1932 Ford Five Window   Chassis no. 15038670
Lot 352
1932 Ford Model 18 Five-Window "Golden Deuce" Coupe Chassis no. 15038670 Engine no. S26AI909
Sold for US$ 69,000 inc. premium
Lot Details
1932 Ford Model 18 Five-Window "Golden Deuce" Coupe
Chassis no. 15038670
Engine no. S26AI909
• 345ci, OHV, 345hp DeSoto Hemi V8
• LaSalle three-speed manual transmission
• Channeled 9 inches on a pinch '34 Ford frame

• Exceptional period 1960s history
• Featured in numerous magazines
• Meticulously restored to original specification

"Little Deuce Coupe, you don't know what I got!", The Beach Boys crooned in their 1963 hit 'Little Deuce Coupe'—if the chart topping song was dedicated to a single car, it must have been a good one!

There is little about the story of the '32 Ford that needs retelling, we all know the tale. Ford's new-for-'32 Model A replacement, the Model 18 or more generally Model B, represented a big leap forward on a number of levels. For one, the number of jugs under the hood doubled with the introduction of Ford's flathead V-8. For another, the car's styling with its rounded radiator surround and neatly sculpted lines simply had all the right curves in all the right places.

The new flathead V-8 meant more power for the average car buyer, but for those sufferers of needforspeeditis, it was a wonderful launching point from which to modify for greater power. Dominating the scene for the next 20 years, Ford's flathead V-8 was only dethroned by the new OHV mills from General Motors and Chrysler. The latter's Hemi "Firepower" V8 that debuted in 1951 was the real stunner that pulled the hardest at the heartstrings of those who live life 1320 feet at a time.

This Deuce's history starts in the 1960s. Campaigned by Raymond A. Sewing and Richard Moriarty of New Jersey, it found success drag racing on the front straightaway of Old Bridge Stadium (now known as Raceway Park). The rear quarter window still features stickers proclaiming its victory in the B/C class from 1963 to 1965.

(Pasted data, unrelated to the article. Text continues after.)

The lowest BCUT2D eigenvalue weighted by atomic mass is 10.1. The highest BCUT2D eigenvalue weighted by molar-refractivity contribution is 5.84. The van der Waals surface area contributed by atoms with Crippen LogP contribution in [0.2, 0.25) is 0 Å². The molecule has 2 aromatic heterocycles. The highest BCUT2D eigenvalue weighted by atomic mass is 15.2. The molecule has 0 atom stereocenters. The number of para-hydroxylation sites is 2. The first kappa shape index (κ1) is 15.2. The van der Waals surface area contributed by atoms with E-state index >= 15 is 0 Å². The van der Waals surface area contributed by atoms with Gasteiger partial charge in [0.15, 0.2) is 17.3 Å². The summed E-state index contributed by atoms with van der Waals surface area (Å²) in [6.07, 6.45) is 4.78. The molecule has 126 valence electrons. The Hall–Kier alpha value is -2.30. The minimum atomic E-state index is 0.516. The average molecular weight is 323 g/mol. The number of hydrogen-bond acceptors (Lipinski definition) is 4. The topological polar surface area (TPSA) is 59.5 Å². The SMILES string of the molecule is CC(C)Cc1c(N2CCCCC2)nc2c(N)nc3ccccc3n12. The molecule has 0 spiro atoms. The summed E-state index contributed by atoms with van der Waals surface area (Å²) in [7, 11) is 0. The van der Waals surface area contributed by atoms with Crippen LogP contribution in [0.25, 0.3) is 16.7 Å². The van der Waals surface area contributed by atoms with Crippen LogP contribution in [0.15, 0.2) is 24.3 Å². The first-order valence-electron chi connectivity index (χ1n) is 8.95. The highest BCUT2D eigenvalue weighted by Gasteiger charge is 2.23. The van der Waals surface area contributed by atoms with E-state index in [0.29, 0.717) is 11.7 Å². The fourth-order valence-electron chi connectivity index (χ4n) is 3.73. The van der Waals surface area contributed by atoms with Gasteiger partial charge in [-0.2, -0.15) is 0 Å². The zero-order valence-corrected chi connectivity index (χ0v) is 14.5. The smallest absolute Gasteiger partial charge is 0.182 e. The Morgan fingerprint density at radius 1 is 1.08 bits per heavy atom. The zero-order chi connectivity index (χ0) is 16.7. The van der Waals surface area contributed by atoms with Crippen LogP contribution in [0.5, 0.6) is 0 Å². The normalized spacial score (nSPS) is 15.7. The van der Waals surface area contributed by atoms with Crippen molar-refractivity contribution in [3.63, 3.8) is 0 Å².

The Golden Deuce disappeared for decades until it was uncovered by Frank Mundrick in 2001. Deteriorated over the decades, the car was still very much as it was left, including it original 1957 DeSoto 345ci, 9.5:1 Hemi V8. A comprehensive restoration was undertaken. Keeping things low, the pinched '34 Ford frame and body channeled 9" over that were restored and painted Gold Dust Metallic with pin-striping done by Charlie Decker. Mechanically, the Hemi was rebuilt, topped with a set of correct dual-quads and unchopped intake manifold, and then mated to a '39 LaSalle side-loader transmission to bring it back to its 1960s as-raced preparation. In the cabin, the restored period correct details continue including the Deuce dash filled with Stewart-Warner gauges, '59 Chevy Impala steering wheel, and two-tone red and white Naugahyde bench seat.

After it emerged from it's meticulously documented restoration in 2005, it went on to successful showings at numerous East Coast events and appeared in a number of magazines including Rodder's Digest (where it was featured on the cover, Hemmings Muscle Machines, and Street Thunder.

Period hotrods are rare birds representing a wonderful slice of both Americana and motoring history. The Golden Deuce is not only a stellar example of both, but a beautifully restored and exceptionally useable piece. There's one more thing, we got the pink slip, daddy.

Without reserve

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